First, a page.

Moon composition important similarities to that of the Earth

The Moon is almost completely covered by regolith material. A reconstruction of the composition of the lunar interior is complicated because all lunar rock samples came from this regolith and thus can never fully represent the outcrop material belonging to a given intrusive body, magmatic province etc. Therefore lunologists must collect evidence on the lunar compositions by grains, in the literal meaning of this word. Because of this fundamental feature of lunar samples, isotopic records, which allow the chemistry of inaccessible reservoirs to be reconstructed, appear to be the most reliable.

In this regard oxygen, the most abundant element of rocky planets, but with isotopic compositions that vary substantially between the different solar system bodies, is of prime importance. The compositions of the Moon's and the Earth's oxygen lie exactly on the same terrestrial fractionation line (Fig. 10.8(b), Wiechert et al., 2001; Spicuzza et al., 2007). Samples from the Moon and the Earth also have indistinguishable 53Cr/52Cr ratios, suggesting that their source materials had similar Mn/Cr and initial 53Mn/55Mn ratios at the time they formed as closed systems for Mn and Cr. In contrast, Mars and the chondrites show different initial 53Cr/52Cr ratios, indicating that the Earth, Mars and the chondrite parent bodies had separate feeding zones, isolated from each other (Lugmair and Shukolyukov, 1998; Carlson and Lugmair, 2000). Also, Mn is a moderately volatile lithophile element (Table 3.1) and the FeO/MnO ratio inferred for the bulk Moon composition is very similar to the terrestrial value, in agreement with the above isotopic constraints (Warren, 2005).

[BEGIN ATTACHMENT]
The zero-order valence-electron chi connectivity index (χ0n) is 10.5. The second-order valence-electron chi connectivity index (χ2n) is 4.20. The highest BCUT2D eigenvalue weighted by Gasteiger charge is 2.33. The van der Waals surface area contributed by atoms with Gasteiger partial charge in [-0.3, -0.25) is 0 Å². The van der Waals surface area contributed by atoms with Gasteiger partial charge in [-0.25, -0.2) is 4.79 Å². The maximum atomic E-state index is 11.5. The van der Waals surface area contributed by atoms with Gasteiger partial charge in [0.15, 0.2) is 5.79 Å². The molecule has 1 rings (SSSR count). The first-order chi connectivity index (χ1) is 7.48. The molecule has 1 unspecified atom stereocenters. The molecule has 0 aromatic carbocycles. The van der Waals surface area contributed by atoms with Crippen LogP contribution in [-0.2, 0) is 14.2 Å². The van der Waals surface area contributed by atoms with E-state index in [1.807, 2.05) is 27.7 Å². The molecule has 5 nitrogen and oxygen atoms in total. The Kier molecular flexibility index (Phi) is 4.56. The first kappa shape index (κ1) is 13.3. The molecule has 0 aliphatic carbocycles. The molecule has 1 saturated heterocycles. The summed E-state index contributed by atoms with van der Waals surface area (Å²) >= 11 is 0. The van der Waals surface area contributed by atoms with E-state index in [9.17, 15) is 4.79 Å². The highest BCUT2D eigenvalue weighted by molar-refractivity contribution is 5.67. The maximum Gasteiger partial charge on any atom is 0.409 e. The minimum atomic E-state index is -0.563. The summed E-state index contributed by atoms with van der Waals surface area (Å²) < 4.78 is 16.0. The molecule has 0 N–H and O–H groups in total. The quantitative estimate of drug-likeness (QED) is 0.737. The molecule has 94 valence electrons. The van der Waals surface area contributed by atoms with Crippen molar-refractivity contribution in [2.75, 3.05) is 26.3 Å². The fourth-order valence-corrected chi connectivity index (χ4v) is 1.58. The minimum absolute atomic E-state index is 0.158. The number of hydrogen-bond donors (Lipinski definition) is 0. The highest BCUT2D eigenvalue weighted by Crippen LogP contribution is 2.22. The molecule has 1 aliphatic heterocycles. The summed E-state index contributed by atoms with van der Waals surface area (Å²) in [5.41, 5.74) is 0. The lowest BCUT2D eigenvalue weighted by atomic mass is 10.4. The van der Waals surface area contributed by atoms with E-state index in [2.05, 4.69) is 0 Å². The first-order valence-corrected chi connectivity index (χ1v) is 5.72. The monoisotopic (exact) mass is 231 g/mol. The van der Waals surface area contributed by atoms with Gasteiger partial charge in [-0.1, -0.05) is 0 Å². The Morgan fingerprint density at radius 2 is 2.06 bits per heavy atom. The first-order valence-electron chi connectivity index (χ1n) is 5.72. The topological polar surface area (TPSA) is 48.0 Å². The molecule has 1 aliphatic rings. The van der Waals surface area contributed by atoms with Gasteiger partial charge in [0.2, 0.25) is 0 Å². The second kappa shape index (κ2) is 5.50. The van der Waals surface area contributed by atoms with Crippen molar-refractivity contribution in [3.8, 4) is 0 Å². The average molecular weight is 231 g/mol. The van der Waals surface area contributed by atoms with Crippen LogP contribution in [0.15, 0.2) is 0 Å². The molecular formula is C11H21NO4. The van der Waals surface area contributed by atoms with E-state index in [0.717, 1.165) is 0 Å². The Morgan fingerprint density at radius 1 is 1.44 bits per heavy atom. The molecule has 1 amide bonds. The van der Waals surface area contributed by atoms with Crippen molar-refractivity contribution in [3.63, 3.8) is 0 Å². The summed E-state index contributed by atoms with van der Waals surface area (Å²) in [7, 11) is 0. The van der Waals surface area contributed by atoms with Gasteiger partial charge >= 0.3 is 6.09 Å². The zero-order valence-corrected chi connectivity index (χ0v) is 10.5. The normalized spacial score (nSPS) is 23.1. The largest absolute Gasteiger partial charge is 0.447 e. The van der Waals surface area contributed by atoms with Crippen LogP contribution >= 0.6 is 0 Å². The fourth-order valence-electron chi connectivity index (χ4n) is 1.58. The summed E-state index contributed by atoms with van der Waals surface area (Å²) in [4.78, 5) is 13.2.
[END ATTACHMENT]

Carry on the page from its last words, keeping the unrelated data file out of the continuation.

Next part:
From these isotopic and chemical criteria, the proto-Earth and proto-lunar matter could have originated in a close neighbourhood; the high degree of similarity (especially indicated by O-isotope compositions) favours this conclusion even though it is not a unique one as discussed by Taylor et al. (2006).

The 182Hf-182W chronometer gives ~ 30 Myr as a minimum time interval between solar system formation and the giant Moon-forming impact (Section 18.3). This is consistent with the most reliable estimate of the ancient lunar crust age, 4.456 ± 0.040 Gyr (Norman et al., 2003). Thus no contradiction to the giant-impact hypothesis arises from the available time constraints, and the proto-Moon and proto-Earth could indeed share an overall similar early accretion history.

Moon and Earth compositions: differences?

There are important differences between the bulk compositions of the Earth and Moon. The (uncompressed) density of the Moon (3.34 g cm-3) is much less than the Earth's density (4.45 g cm-3), indicating a heavy-element deficit; only Fe is heavy and abundant enough to make this difference. Geophysical investigations of the Moon can be reconciled with a lunar model having a small metallic core, ~ 1%-3% of the lunar mass, at least an order of magnitude less than that of the Earth (Hood and Zuber, 2000). Even though this interpretation is not unique (Jolliff et al., 2006), the uncompressed density contrast between the Earth and Moon is indeed unarguable.